Council Plans to Restrict Places of Worship in Outremont

New Zoning Laws Affect Local Hasidic Jewish Community

  • Overlooking Outremont Photo Brandon Johnston

In Outremont, several councillors are rushing to implement new protective bylaws to restrict, and redistribute, places of worship.

Councillors of the Montreal borough voted in favour of new zoning bylaws in a special meeting on Nov. 16. The new proposals are set to restrict—and possibly redistribute—places of worship on Bernard and Laurier Avenues. The bill will also ban the further building of synagogues in the area and require that new synagogues be built in one small area along Van Horne Ave., blocks away from the main concentrations of Hasidic residences.

Since then, the conversation has been one of high tension. Councillor Mindy Pollack, who cast the sole dissenting vote and is a member of the Hasidic community, doesn’t understand the urgency of the situation.

“What’s the rush? The answer was, ‘Well, the calendar, the holidays are coming up,” she said. “If the problem’s the calendar, why not just wait after the holidays? The answer was, verbatim, ‘Well, I guess we could have.’”

This proposal comes with no cited public studies, research, or any public committees, which is unusual for urban planning decisions, according to Pollack. New regulations should be put in place only if they are validated by “evidence-based policies,” said Pollack. “It’s a basic part of governing.” As an example, she cited a committee created of locals and elected officials to plan a redesign of Laurier Ave. before the reconstruction of the street was even approved.

With the only public discussion on the matter taking place tomorrow, Councillor Pollack was surprised at the lack of community involvement, especially from the places of worship in Outremont.

“Why aren’t we calling representatives of these places to sit at the table, and see what they think of it,” she said. “What are their needs, their congregations’ needs? This is basic stuff, we do this with everything. At the very least, have one meeting with concerned people.”

Since that first council proposal, the language surrounding the issue has shifted from casual, to emphatic. In a flyer circulating Outremont, titled ‘Crucial Public Consultation On the Future of Laurier and Bernard,” the new regulations are described as necessary for the economic revitalization of the municipality’s commercial districts.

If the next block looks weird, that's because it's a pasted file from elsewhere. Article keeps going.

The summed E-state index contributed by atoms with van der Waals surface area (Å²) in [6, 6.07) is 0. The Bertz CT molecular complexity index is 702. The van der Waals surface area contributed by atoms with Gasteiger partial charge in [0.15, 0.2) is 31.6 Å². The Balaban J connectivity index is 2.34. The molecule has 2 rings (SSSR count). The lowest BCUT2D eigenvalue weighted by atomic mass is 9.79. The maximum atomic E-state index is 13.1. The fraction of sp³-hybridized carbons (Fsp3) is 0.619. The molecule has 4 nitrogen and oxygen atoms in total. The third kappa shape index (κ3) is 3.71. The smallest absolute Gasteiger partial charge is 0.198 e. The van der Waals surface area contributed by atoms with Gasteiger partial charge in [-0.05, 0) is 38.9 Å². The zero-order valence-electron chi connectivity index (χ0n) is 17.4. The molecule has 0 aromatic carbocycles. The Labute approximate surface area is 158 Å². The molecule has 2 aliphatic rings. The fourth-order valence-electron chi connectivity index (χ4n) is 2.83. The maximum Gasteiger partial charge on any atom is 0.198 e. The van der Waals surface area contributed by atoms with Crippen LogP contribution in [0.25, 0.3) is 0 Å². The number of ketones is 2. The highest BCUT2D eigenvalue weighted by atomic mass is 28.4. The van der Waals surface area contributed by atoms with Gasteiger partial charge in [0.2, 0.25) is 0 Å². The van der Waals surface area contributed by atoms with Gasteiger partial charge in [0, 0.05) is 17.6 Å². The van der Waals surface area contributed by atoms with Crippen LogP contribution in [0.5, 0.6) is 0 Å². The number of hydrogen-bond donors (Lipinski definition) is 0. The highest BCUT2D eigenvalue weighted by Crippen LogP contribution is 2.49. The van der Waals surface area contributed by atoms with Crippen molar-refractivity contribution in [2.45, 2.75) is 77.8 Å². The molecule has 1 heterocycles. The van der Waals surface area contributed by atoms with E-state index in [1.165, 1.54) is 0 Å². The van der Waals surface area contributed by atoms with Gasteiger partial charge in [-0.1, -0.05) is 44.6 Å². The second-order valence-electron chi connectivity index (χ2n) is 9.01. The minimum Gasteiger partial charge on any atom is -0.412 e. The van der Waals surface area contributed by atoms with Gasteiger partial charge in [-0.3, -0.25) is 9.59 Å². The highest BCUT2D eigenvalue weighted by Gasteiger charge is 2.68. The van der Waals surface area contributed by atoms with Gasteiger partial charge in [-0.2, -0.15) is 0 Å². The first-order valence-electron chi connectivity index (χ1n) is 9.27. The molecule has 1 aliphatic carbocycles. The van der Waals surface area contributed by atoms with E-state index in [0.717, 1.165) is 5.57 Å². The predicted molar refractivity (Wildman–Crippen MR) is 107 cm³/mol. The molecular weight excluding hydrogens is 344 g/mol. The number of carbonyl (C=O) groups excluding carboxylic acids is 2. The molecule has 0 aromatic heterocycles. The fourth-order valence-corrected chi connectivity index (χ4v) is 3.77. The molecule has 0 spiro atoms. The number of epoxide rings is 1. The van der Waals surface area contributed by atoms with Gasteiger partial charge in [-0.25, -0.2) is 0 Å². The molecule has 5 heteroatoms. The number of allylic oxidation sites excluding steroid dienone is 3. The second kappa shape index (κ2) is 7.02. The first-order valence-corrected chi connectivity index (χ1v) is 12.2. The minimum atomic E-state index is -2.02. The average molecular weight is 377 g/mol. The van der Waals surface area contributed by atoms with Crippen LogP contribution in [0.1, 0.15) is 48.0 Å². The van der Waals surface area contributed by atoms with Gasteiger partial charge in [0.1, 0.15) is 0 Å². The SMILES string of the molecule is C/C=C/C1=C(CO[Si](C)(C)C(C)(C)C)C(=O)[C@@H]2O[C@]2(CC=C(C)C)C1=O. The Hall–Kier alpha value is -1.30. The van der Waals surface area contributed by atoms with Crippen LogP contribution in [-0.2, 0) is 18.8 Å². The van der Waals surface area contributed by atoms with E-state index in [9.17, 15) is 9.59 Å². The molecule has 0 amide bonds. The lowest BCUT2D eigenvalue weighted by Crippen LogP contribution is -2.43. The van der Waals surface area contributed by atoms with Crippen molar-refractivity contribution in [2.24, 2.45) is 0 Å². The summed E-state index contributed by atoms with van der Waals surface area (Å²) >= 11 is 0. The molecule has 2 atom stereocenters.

The small ad, a sheet in the same 12-point font used in City of Montreal official releases, and without any noted author, official or otherwise, espouses the exemption of municipal tax paid by places of worship, and the need for preserving the ‘commercial character’ of Outremont’s main streets.

According to the flyer, the regulation will also “save our neighbourhood shops, that are privileged meeting places essential to our qualities of life.”

Local business owner, and member of the Hasidic community, Max Lieberman, doesn’t see such economic protections in the bill, saying that Bernard Ave. is a vibrant, busy tourist street.

“They create an economic argument that sounds good, but has no basis,” he said.

For Lieberman, it’s about much more than economics.

“They’re trying to push us out of Outremont,” he said, unsurprised by the rushed and unclear nature of the proposal. “That’s how it’s always done in Outremont. It’s plotting quietly, all of a sudden creating this dramatic argument, and then suddenly it’s an emergency, and before you know it, a new law is adopted.”

This wouldn’t be the first time the borough and the Hasidic community have clashed. The last attempt for further synagogue permits in 1999 resulted in a ban on synagogues on Van Horne Ave. Fo Niemi, executive of the Montreal advocacy group Centre for Research Action on Race Relations, confirmed the heated history.

“The context is there … especially with the debate on the Charter for Quebec Values, there’s a lot of social rejection and antagonism towards religion and religious expression, religious communities as a whole,” he said. In the last couple of years, there’s been a constant struggle with the approving of new projects to build places of worships, said Niemi.

Niemi cited serious concerns with the arbitrary nature of creating zoning policies without any preliminary studies. There’s a question of how a public administration addresses religion in a way to minimize consequences, he said.

“It can begin with the question of zoning, and soon enough it’s an attack on the Jewish community and Outremont,” Niemi said. “You have to be careful with how these issues are framed.”

As a resident and business owner, Lieberman feels betrayed by his borough.

The last permit given out to the Hasidic community to build more places of worship was allotted 15 years ago in 1999, said Lieberman. You have a community that’s 25 per cent of the borough, that has grown a lot, and yet the borough they live in hasn’t found a reason to help them build synagogues,” said Lieberman. “The opposite, they’re trying to restrict zoning.”

Besides restrictions, there’s also the concern of redistribution. The small square of mostly vacant land proposed as the new place for synagogues is in fact owned by three individual property owners, according to Pollack. As of now, the borough has had no confirmation of the proprietors’ interest in selling or renting the land, she added.

The only public consultation on the matter will be held tomorrow evening at the Centre Communautaire Intergénérationnel.

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